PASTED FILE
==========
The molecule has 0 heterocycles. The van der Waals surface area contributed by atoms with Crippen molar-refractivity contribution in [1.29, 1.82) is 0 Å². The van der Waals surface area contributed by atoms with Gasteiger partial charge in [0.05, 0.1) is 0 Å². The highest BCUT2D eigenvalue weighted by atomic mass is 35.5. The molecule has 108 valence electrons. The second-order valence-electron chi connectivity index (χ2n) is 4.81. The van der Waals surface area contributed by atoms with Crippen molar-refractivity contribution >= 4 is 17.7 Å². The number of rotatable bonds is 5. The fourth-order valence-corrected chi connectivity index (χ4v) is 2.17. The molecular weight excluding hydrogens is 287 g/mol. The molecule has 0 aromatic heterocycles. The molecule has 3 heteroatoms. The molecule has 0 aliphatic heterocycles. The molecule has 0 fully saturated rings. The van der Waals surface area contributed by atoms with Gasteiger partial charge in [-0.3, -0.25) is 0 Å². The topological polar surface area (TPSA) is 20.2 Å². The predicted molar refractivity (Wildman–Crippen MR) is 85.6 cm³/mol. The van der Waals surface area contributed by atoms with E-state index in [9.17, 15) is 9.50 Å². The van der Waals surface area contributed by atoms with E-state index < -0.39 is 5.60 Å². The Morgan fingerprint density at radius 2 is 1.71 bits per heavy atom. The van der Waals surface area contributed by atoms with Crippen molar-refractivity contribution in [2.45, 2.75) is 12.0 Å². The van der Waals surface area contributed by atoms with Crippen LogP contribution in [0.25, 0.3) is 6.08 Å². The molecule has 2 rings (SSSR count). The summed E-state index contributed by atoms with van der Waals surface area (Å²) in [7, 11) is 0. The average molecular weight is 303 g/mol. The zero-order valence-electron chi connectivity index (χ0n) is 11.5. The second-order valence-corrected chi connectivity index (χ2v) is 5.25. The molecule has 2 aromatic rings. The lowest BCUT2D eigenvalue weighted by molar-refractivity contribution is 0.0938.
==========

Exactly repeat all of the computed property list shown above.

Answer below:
The molecule has 0 heterocycles. The van der Waals surface area contributed by atoms with Crippen molar-refractivity contribution in [1.29, 1.82) is 0 Å². The van der Waals surface area contributed by atoms with Gasteiger partial charge in [0.05, 0.1) is 0 Å². The highest BCUT2D eigenvalue weighted by atomic mass is 35.5. The molecule has 108 valence electrons. The second-order valence-electron chi connectivity index (χ2n) is 4.81. The van der Waals surface area contributed by atoms with Crippen molar-refractivity contribution >= 4 is 17.7 Å². The number of rotatable bonds is 5. The fourth-order valence-corrected chi connectivity index (χ4v) is 2.17. The molecular weight excluding hydrogens is 287 g/mol. The molecule has 0 aromatic heterocycles. The molecule has 3 heteroatoms. The molecule has 0 aliphatic heterocycles. The molecule has 0 fully saturated rings. The van der Waals surface area contributed by atoms with Gasteiger partial charge in [-0.3, -0.25) is 0 Å². The topological polar surface area (TPSA) is 20.2 Å². The predicted molar refractivity (Wildman–Crippen MR) is 85.6 cm³/mol. The van der Waals surface area contributed by atoms with E-state index in [9.17, 15) is 9.50 Å². The van der Waals surface area contributed by atoms with E-state index < -0.39 is 5.60 Å². The Morgan fingerprint density at radius 2 is 1.71 bits per heavy atom. The van der Waals surface area contributed by atoms with Crippen molar-refractivity contribution in [2.45, 2.75) is 12.0 Å². The van der Waals surface area contributed by atoms with Crippen LogP contribution in [0.25, 0.3) is 6.08 Å². The molecule has 2 rings (SSSR count). The summed E-state index contributed by atoms with van der Waals surface area (Å²) in [7, 11) is 0. The average molecular weight is 303 g/mol. The zero-order valence-electron chi connectivity index (χ0n) is 11.5. The second-order valence-corrected chi connectivity index (χ2v) is 5.25. The molecule has 2 aromatic rings. The lowest BCUT2D eigenvalue weighted by molar-refractivity contribution is 0.0938.